Could ‘August: Osage County’ finally jump to the big screen?
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Theater buffs have been curious for a while now about the cinematic fate of “August: Osage County,’ Tracy Letts’ 2008 Pulitzer Prize-winning family drama that has been in development as a movie for several years.
Now the film project--which would have Meryl Streep as pill-popping matriarch Violet Weston and Julia Roberts as her complicated adult daughter Barbara--looks to finally be taking a step forward.
An executive at the Weinstein Co., which owns rights to and has been developing the movie, said that a September schedule-opening for both Streep and Roberts could allow the movie to begin shooting in the fall. The executive, Weinstein Co. COO David Glasser, said the goal was for the film to wrap production by the end of 2012 and come out in the 2013 autumn awards season.
According to another person at the company who asked not to be identified because they were not authorized to talk about internal matters, Letts, who had been adapting his own play for the screen, recently turned in his screenplay to the company and executives deem it close to shooting-ready.
That’s key for any stage-to-screen work, which often requires a veteran screenwriter to come in and do a polish. (Among the challenges here: chiseling the piece down from its verbally intensive, and expansive, original; the play ran nearly 3 1/2 hours on the stage.)
John Wells remains attached to direct the film, though as ‘August’ sits in development, the ‘ER’ veteran’s calendar continues to fill up. On Tuesday, NBC ordered a pilot for his prison drama ‘Bad Girls,’ adding to two shows Wells already has on the air (‘Southland’ and ‘Shameless”). (Longtime Woody Allen collaborator Jean Doumanian is a producer on ‘August,’ incidentally.)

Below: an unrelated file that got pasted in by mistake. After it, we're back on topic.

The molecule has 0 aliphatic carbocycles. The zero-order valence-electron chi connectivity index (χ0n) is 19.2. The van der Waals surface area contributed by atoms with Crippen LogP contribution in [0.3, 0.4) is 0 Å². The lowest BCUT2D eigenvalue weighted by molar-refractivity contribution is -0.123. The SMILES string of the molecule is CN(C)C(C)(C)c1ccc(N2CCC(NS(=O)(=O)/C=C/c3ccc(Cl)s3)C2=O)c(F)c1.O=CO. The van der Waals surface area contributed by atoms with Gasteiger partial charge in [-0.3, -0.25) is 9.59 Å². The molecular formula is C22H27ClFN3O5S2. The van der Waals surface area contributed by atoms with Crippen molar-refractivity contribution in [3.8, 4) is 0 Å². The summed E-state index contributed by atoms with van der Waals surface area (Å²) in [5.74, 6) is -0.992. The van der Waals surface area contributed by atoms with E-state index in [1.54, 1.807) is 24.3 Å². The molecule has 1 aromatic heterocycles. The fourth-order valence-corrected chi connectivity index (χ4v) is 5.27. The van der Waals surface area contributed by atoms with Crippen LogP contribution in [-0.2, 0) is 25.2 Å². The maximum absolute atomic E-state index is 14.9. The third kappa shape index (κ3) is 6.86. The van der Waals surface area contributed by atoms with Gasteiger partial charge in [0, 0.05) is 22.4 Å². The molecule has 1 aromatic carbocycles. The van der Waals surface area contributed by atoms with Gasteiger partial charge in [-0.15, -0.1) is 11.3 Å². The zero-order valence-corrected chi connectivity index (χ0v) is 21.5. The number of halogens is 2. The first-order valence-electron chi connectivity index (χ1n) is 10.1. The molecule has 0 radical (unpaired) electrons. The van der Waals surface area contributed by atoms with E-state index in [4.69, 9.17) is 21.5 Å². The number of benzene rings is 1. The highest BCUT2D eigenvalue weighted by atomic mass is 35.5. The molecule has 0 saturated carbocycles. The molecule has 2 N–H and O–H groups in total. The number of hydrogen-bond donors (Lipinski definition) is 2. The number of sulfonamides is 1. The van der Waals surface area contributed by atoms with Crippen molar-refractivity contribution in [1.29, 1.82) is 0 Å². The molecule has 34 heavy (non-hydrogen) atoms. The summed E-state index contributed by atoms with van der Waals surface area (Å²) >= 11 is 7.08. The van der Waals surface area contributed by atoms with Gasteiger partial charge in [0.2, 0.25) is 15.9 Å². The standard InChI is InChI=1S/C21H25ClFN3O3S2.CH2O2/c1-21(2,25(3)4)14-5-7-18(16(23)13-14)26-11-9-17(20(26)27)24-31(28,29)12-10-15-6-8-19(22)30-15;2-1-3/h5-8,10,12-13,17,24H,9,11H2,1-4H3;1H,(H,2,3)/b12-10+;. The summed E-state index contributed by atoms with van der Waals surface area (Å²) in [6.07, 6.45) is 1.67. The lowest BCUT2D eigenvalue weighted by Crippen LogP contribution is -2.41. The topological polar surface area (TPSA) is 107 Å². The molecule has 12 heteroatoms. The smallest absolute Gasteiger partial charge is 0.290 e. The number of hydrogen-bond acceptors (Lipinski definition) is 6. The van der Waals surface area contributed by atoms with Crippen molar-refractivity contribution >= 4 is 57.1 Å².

Currently appearing on the big screen in “The Iron Lady,’ Streep recently completed shooting the marital dramedy “Great Hope Springs,” which will be out later this year, and does not yet have a new go film. Roberts would need to work around production for “The Normal Heart,” another prestige theater adaptation. The actress is set to star as Emma Brookner, the wheelchair user who became an AIDS activist, in Ryan Murphy’s film adaptation of the Tony-winning work.
Roberts and Streep have an astounding 20 Oscar nominations between them, though that hasn’t stopped some theatergoers from fretting about the casting.
“August” tells of a dysfunctional Oklahoma family over a few summer weeks as they come to terms with various resentments and secrets. The movie has a kind of gallows humor; Barbara, for instance, is prone to ripping off lines like “Thank God we can’t tell the future. We’d never get out of bed.” The play won a spate of awards when it first debuted, including a Pulitzer, a Tony and a Drama Desk prize. Many critics put it on their list of best plays of the 2000s.
Deanna Dunagan and Amy Morton incarnated the Violet and Barbara roles, respectively, on both Broadway and the West End; Estelle Parsons and Shannon Cochrane played the parts when the show came to Los Angeles’ Ahmanson Theater.
Theater has been a primary source of prestige films this year, though with not always satisfactory results. ‘The Ides of March,’ based on Beau Willimon’s political drama, fared reasonably well with critics and audiences. Another stage-derived drama, Roman Polanski’s ‘Carnage,’ was a minor disappointment among both groups, while Steven Spielberg’s ‘War Horse’ landed somewhere in-between.
[For the record, 2:10 p.m. Feb. 2: A previous version of this post misspelled the last name of playwright Beau Willimon as Willon.]
-- Steven Zeitchik